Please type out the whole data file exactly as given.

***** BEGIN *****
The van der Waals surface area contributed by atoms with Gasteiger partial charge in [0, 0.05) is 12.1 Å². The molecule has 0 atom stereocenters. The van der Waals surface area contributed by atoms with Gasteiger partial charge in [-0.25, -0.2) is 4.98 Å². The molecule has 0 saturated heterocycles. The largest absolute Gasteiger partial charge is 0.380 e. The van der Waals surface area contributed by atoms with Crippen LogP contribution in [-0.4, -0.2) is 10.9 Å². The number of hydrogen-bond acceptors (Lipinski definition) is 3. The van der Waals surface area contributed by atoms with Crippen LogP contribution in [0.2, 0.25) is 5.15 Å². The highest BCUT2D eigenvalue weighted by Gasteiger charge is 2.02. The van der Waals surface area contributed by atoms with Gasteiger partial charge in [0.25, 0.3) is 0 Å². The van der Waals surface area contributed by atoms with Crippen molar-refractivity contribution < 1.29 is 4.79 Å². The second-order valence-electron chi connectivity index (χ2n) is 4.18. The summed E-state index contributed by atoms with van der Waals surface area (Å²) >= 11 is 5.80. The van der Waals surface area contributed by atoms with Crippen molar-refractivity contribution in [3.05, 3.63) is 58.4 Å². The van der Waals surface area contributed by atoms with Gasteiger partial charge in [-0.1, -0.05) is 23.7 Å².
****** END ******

The van der Waals surface area contributed by atoms with Gasteiger partial charge in [0, 0.05) is 12.1 Å². The molecule has 0 atom stereocenters. The van der Waals surface area contributed by atoms with Gasteiger partial charge in [-0.25, -0.2) is 4.98 Å². The molecule has 0 saturated heterocycles. The largest absolute Gasteiger partial charge is 0.380 e. The van der Waals surface area contributed by atoms with Crippen LogP contribution in [-0.4, -0.2) is 10.9 Å². The number of hydrogen-bond acceptors (Lipinski definition) is 3. The van der Waals surface area contributed by atoms with Crippen LogP contribution in [0.2, 0.25) is 5.15 Å². The highest BCUT2D eigenvalue weighted by Gasteiger charge is 2.02. The van der Waals surface area contributed by atoms with Gasteiger partial charge in [0.25, 0.3) is 0 Å². The van der Waals surface area contributed by atoms with Crippen molar-refractivity contribution < 1.29 is 4.79 Å². The second-order valence-electron chi connectivity index (χ2n) is 4.18. The summed E-state index contributed by atoms with van der Waals surface area (Å²) >= 11 is 5.80. The van der Waals surface area contributed by atoms with Crippen molar-refractivity contribution in [3.05, 3.63) is 58.4 Å². The van der Waals surface area contributed by atoms with Gasteiger partial charge in [-0.1, -0.05) is 23.7 Å².